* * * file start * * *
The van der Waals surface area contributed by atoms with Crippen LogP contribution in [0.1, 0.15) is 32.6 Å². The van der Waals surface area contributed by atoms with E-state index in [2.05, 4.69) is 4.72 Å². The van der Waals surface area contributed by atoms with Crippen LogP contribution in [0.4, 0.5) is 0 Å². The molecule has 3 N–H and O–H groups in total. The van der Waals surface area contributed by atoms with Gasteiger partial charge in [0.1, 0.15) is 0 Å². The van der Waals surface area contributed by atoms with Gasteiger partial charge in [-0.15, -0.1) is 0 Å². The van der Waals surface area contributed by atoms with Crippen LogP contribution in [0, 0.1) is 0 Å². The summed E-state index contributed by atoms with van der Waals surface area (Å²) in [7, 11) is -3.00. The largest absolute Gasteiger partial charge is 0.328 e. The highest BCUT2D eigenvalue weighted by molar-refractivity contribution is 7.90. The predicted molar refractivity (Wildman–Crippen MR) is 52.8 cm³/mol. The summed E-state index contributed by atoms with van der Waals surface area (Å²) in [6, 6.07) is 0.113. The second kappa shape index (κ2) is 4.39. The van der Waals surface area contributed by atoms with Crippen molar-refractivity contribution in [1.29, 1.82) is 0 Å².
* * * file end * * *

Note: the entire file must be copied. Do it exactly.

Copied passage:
The van der Waals surface area contributed by atoms with Crippen LogP contribution in [0.1, 0.15) is 32.6 Å². The van der Waals surface area contributed by atoms with E-state index in [2.05, 4.69) is 4.72 Å². The van der Waals surface area contributed by atoms with Crippen LogP contribution in [0.4, 0.5) is 0 Å². The molecule has 3 N–H and O–H groups in total. The van der Waals surface area contributed by atoms with Gasteiger partial charge in [0.1, 0.15) is 0 Å². The van der Waals surface area contributed by atoms with Gasteiger partial charge in [-0.15, -0.1) is 0 Å². The van der Waals surface area contributed by atoms with Crippen LogP contribution in [0, 0.1) is 0 Å². The summed E-state index contributed by atoms with van der Waals surface area (Å²) in [7, 11) is -3.00. The largest absolute Gasteiger partial charge is 0.328 e. The highest BCUT2D eigenvalue weighted by molar-refractivity contribution is 7.90. The predicted molar refractivity (Wildman–Crippen MR) is 52.8 cm³/mol. The summed E-state index contributed by atoms with van der Waals surface area (Å²) in [6, 6.07) is 0.113. The second kappa shape index (κ2) is 4.39. The van der Waals surface area contributed by atoms with Crippen molar-refractivity contribution in [1.29, 1.82) is 0 Å².